Lewis and Clark history of Montana is fascinating and an interesting choice for your Montana Vacation. Not only will you discover the intriguing history of Montana and the West but you will also see some amazing landscape, animals, and meet interesting Montanans along the way.
Originally Lewis and Clark’s goal was to find an easy passage from the Missouri River to the Columbia River and connect the two oceans. They were trained to document the flora, fauna, and Native Americans they were sure to meet along the way. What they didn’t imagine is that the landscape of Montana would be so rough and unforgiving.
It took Lewis and Clark five months to cross the state of Montana but you can do the expedition in a week or two. You can break up the journey into three legs of Montana
First leg of the Lewis and Clark Montana Expedition:
The Missouri River is the most important part of the expedition. You can start at the Fort Union a re-creation of an 1840′s trading post. Travel on Highway 2 following to Missouri to Fort Peck and you might stay here for the night. Continue your journey along Highway 2 where you will meet the Milk River, and if you can make it you might go to Virgelle and stay for the night. After Virgell to Fort Benton you will come to the Missouri Breaks Backcountry Byway a scenic rugged view of the Missouri badlands. In Great Falls you will find the Lewis and Clark national Historic Trail Interpretive Center.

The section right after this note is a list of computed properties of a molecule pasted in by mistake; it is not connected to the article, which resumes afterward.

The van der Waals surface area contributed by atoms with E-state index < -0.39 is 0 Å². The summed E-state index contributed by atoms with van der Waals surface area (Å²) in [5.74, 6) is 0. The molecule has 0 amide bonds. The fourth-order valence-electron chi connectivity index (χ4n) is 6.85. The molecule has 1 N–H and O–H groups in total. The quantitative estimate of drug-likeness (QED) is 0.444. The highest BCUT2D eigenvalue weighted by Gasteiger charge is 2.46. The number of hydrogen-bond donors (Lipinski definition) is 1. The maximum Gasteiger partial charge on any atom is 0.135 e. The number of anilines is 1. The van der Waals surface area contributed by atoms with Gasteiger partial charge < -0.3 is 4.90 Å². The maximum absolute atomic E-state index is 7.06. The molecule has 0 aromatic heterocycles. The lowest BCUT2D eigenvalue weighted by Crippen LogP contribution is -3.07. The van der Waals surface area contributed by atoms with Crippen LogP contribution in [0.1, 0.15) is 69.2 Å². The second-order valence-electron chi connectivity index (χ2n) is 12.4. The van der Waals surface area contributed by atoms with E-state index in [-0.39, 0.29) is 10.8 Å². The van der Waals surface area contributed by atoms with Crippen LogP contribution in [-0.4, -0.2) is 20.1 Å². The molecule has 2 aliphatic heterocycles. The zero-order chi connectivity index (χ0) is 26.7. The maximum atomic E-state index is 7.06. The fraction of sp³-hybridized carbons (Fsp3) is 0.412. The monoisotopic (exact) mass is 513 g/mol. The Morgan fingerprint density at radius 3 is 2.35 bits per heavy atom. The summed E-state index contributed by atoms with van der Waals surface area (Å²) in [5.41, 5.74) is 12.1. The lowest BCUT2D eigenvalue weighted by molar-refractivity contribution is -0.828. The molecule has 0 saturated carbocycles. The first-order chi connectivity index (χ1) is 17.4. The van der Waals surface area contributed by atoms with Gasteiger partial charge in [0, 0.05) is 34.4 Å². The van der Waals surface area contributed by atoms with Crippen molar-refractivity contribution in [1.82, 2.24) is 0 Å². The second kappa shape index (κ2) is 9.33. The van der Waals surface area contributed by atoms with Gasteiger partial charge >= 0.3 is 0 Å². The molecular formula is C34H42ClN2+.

Second leg of the Lewis and Clark Montana Expedition:
Upper Missouri Valley is a scenic drive from Great Falls to Helena on I-15. In Helena you can find the upper Missouri Lakes which are actually dams built along the Missouri creating a chain of lakes that have good camping and fishing.
Third leg of the Lewis and Clark Montana Expedition:
From Helena you will continue to Three Forks and there you can see the Missouri Headwaters State Park. You can understand Lewis and Clark’s confusion at this point as to which river to take. They chose the Jefferson River and followed it to the Continental Divide. Beaverhead Rock is the land-form that Sacgawea said she had grown-up near. Down the road on Highway 41 is Dillon, Montana a quaint town at the edge of the state boundary.
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